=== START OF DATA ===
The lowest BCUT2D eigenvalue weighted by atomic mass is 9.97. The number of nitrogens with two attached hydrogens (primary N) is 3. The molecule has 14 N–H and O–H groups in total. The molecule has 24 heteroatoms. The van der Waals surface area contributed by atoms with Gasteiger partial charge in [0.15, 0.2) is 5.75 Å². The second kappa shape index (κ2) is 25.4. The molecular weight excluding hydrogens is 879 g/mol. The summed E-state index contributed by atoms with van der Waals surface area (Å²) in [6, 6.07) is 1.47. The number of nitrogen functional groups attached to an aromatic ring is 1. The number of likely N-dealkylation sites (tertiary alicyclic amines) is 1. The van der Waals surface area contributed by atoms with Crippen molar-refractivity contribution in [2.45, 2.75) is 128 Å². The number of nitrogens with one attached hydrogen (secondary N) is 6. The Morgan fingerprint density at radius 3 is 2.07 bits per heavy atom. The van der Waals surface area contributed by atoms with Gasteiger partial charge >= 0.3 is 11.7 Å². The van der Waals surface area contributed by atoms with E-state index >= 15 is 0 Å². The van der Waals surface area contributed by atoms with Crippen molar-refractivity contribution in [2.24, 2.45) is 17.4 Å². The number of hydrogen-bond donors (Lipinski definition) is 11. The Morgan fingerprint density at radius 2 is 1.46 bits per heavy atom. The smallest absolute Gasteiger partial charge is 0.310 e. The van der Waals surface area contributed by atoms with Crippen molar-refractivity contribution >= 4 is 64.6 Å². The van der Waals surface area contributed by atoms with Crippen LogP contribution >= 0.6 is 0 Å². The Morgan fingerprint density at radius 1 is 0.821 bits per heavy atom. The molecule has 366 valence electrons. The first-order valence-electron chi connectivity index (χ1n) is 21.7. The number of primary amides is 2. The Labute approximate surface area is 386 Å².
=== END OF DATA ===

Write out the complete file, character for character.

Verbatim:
The lowest BCUT2D eigenvalue weighted by atomic mass is 9.97. The number of nitrogens with two attached hydrogens (primary N) is 3. The molecule has 14 N–H and O–H groups in total. The molecule has 24 heteroatoms. The van der Waals surface area contributed by atoms with Gasteiger partial charge in [0.15, 0.2) is 5.75 Å². The second kappa shape index (κ2) is 25.4. The molecular weight excluding hydrogens is 879 g/mol. The summed E-state index contributed by atoms with van der Waals surface area (Å²) in [6, 6.07) is 1.47. The number of nitrogen functional groups attached to an aromatic ring is 1. The number of likely N-dealkylation sites (tertiary alicyclic amines) is 1. The van der Waals surface area contributed by atoms with Crippen molar-refractivity contribution in [2.45, 2.75) is 128 Å². The number of nitrogens with one attached hydrogen (secondary N) is 6. The Morgan fingerprint density at radius 3 is 2.07 bits per heavy atom. The van der Waals surface area contributed by atoms with Gasteiger partial charge >= 0.3 is 11.7 Å². The van der Waals surface area contributed by atoms with E-state index >= 15 is 0 Å². The van der Waals surface area contributed by atoms with Crippen molar-refractivity contribution in [2.24, 2.45) is 17.4 Å². The number of hydrogen-bond donors (Lipinski definition) is 11. The Morgan fingerprint density at radius 2 is 1.46 bits per heavy atom. The smallest absolute Gasteiger partial charge is 0.310 e. The van der Waals surface area contributed by atoms with Crippen molar-refractivity contribution >= 4 is 64.6 Å². The van der Waals surface area contributed by atoms with Crippen LogP contribution >= 0.6 is 0 Å². The Morgan fingerprint density at radius 1 is 0.821 bits per heavy atom. The molecule has 366 valence electrons. The first-order valence-electron chi connectivity index (χ1n) is 21.7. The number of primary amides is 2. The Labute approximate surface area is 386 Å².